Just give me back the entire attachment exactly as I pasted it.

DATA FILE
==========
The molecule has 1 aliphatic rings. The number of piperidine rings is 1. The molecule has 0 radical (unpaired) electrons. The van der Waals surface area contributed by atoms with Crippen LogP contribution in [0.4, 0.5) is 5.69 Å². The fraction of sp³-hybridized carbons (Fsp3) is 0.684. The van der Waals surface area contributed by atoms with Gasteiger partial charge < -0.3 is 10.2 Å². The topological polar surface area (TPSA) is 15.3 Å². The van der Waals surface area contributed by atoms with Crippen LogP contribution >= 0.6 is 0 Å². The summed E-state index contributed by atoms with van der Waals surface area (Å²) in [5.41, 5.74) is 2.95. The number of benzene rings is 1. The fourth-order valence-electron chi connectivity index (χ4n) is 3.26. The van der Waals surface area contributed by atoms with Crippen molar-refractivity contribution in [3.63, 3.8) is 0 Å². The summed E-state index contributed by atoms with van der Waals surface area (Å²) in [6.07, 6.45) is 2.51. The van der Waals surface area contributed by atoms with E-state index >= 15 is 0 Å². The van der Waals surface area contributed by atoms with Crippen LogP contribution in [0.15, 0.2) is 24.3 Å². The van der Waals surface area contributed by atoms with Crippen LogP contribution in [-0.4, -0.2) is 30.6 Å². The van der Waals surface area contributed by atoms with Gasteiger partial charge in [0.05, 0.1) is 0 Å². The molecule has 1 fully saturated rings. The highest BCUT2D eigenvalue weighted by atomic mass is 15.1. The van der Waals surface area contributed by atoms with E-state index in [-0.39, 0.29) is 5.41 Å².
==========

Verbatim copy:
The molecule has 1 aliphatic rings. The number of piperidine rings is 1. The molecule has 0 radical (unpaired) electrons. The van der Waals surface area contributed by atoms with Crippen LogP contribution in [0.4, 0.5) is 5.69 Å². The fraction of sp³-hybridized carbons (Fsp3) is 0.684. The van der Waals surface area contributed by atoms with Gasteiger partial charge < -0.3 is 10.2 Å². The topological polar surface area (TPSA) is 15.3 Å². The van der Waals surface area contributed by atoms with Crippen LogP contribution >= 0.6 is 0 Å². The summed E-state index contributed by atoms with van der Waals surface area (Å²) in [5.41, 5.74) is 2.95. The number of benzene rings is 1. The fourth-order valence-electron chi connectivity index (χ4n) is 3.26. The van der Waals surface area contributed by atoms with Crippen molar-refractivity contribution in [3.63, 3.8) is 0 Å². The summed E-state index contributed by atoms with van der Waals surface area (Å²) in [6.07, 6.45) is 2.51. The van der Waals surface area contributed by atoms with E-state index >= 15 is 0 Å². The van der Waals surface area contributed by atoms with Crippen LogP contribution in [0.15, 0.2) is 24.3 Å². The van der Waals surface area contributed by atoms with Crippen LogP contribution in [-0.4, -0.2) is 30.6 Å². The van der Waals surface area contributed by atoms with Gasteiger partial charge in [0.05, 0.1) is 0 Å². The molecule has 1 fully saturated rings. The highest BCUT2D eigenvalue weighted by atomic mass is 15.1. The van der Waals surface area contributed by atoms with E-state index in [-0.39, 0.29) is 5.41 Å².